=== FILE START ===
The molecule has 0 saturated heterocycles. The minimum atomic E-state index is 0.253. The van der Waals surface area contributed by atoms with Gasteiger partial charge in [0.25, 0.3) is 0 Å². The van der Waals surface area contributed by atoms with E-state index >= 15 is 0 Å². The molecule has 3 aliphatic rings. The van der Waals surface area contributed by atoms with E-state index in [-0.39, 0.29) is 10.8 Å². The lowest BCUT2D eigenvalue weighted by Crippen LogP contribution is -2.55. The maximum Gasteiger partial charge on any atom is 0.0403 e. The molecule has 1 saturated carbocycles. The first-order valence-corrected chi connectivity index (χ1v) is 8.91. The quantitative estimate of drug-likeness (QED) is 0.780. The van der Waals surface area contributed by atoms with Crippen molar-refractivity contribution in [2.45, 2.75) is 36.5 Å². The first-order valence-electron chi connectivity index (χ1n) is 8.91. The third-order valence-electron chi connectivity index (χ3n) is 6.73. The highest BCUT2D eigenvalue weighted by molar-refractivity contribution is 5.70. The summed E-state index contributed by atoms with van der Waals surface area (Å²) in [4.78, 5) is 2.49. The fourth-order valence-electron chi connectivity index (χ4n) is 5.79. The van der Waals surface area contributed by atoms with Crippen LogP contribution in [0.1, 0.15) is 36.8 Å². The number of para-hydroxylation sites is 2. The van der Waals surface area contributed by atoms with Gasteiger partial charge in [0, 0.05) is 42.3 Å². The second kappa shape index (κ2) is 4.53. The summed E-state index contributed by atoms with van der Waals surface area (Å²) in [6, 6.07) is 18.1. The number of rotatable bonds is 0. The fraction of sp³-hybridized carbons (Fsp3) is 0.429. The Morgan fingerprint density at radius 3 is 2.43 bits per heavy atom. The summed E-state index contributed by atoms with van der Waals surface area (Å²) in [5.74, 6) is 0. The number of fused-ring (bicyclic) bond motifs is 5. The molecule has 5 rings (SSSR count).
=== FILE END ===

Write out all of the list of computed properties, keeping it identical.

The molecule has 0 saturated heterocycles. The minimum atomic E-state index is 0.253. The van der Waals surface area contributed by atoms with Gasteiger partial charge in [0.25, 0.3) is 0 Å². The van der Waals surface area contributed by atoms with E-state index >= 15 is 0 Å². The molecule has 3 aliphatic rings. The van der Waals surface area contributed by atoms with E-state index in [-0.39, 0.29) is 10.8 Å². The lowest BCUT2D eigenvalue weighted by Crippen LogP contribution is -2.55. The maximum Gasteiger partial charge on any atom is 0.0403 e. The molecule has 1 saturated carbocycles. The first-order valence-corrected chi connectivity index (χ1v) is 8.91. The quantitative estimate of drug-likeness (QED) is 0.780. The van der Waals surface area contributed by atoms with Crippen molar-refractivity contribution in [2.45, 2.75) is 36.5 Å². The first-order valence-electron chi connectivity index (χ1n) is 8.91. The third-order valence-electron chi connectivity index (χ3n) is 6.73. The highest BCUT2D eigenvalue weighted by molar-refractivity contribution is 5.70. The summed E-state index contributed by atoms with van der Waals surface area (Å²) in [4.78, 5) is 2.49. The fourth-order valence-electron chi connectivity index (χ4n) is 5.79. The van der Waals surface area contributed by atoms with Crippen LogP contribution in [0.1, 0.15) is 36.8 Å². The number of para-hydroxylation sites is 2. The van der Waals surface area contributed by atoms with Gasteiger partial charge in [0, 0.05) is 42.3 Å². The second kappa shape index (κ2) is 4.53. The summed E-state index contributed by atoms with van der Waals surface area (Å²) in [6, 6.07) is 18.1. The number of rotatable bonds is 0. The fraction of sp³-hybridized carbons (Fsp3) is 0.429. The Morgan fingerprint density at radius 3 is 2.43 bits per heavy atom. The summed E-state index contributed by atoms with van der Waals surface area (Å²) in [5.74, 6) is 0. The number of fused-ring (bicyclic) bond motifs is 5. The molecule has 5 rings (SSSR count).